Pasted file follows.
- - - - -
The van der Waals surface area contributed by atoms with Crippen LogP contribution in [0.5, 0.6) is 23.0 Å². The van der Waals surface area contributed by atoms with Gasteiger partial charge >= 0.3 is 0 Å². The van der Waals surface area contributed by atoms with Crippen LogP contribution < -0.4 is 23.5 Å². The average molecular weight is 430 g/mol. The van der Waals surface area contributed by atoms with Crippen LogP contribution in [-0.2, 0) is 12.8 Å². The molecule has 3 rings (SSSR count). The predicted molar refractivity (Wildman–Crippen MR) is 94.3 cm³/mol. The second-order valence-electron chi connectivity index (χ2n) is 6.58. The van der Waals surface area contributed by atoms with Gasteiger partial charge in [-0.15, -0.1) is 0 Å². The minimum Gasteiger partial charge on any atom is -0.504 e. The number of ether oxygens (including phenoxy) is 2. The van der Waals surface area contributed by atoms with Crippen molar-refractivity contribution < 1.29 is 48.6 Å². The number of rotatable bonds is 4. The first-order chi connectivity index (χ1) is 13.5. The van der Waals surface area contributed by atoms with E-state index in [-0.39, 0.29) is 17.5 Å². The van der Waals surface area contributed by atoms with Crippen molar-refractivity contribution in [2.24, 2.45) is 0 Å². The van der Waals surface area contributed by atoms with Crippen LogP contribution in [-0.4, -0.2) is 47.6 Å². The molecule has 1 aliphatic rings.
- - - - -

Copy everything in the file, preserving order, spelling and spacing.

The van der Waals surface area contributed by atoms with Crippen LogP contribution in [0.5, 0.6) is 23.0 Å². The van der Waals surface area contributed by atoms with Gasteiger partial charge >= 0.3 is 0 Å². The van der Waals surface area contributed by atoms with Crippen LogP contribution < -0.4 is 23.5 Å². The average molecular weight is 430 g/mol. The van der Waals surface area contributed by atoms with Crippen LogP contribution in [-0.2, 0) is 12.8 Å². The molecule has 3 rings (SSSR count). The predicted molar refractivity (Wildman–Crippen MR) is 94.3 cm³/mol. The second-order valence-electron chi connectivity index (χ2n) is 6.58. The van der Waals surface area contributed by atoms with Gasteiger partial charge in [-0.15, -0.1) is 0 Å². The minimum Gasteiger partial charge on any atom is -0.504 e. The number of ether oxygens (including phenoxy) is 2. The van der Waals surface area contributed by atoms with Crippen molar-refractivity contribution < 1.29 is 48.6 Å². The number of rotatable bonds is 4. The first-order chi connectivity index (χ1) is 13.5. The van der Waals surface area contributed by atoms with E-state index in [-0.39, 0.29) is 17.5 Å². The van der Waals surface area contributed by atoms with Crippen molar-refractivity contribution in [2.24, 2.45) is 0 Å². The van der Waals surface area contributed by atoms with Crippen LogP contribution in [-0.4, -0.2) is 47.6 Å². The molecule has 1 aliphatic rings.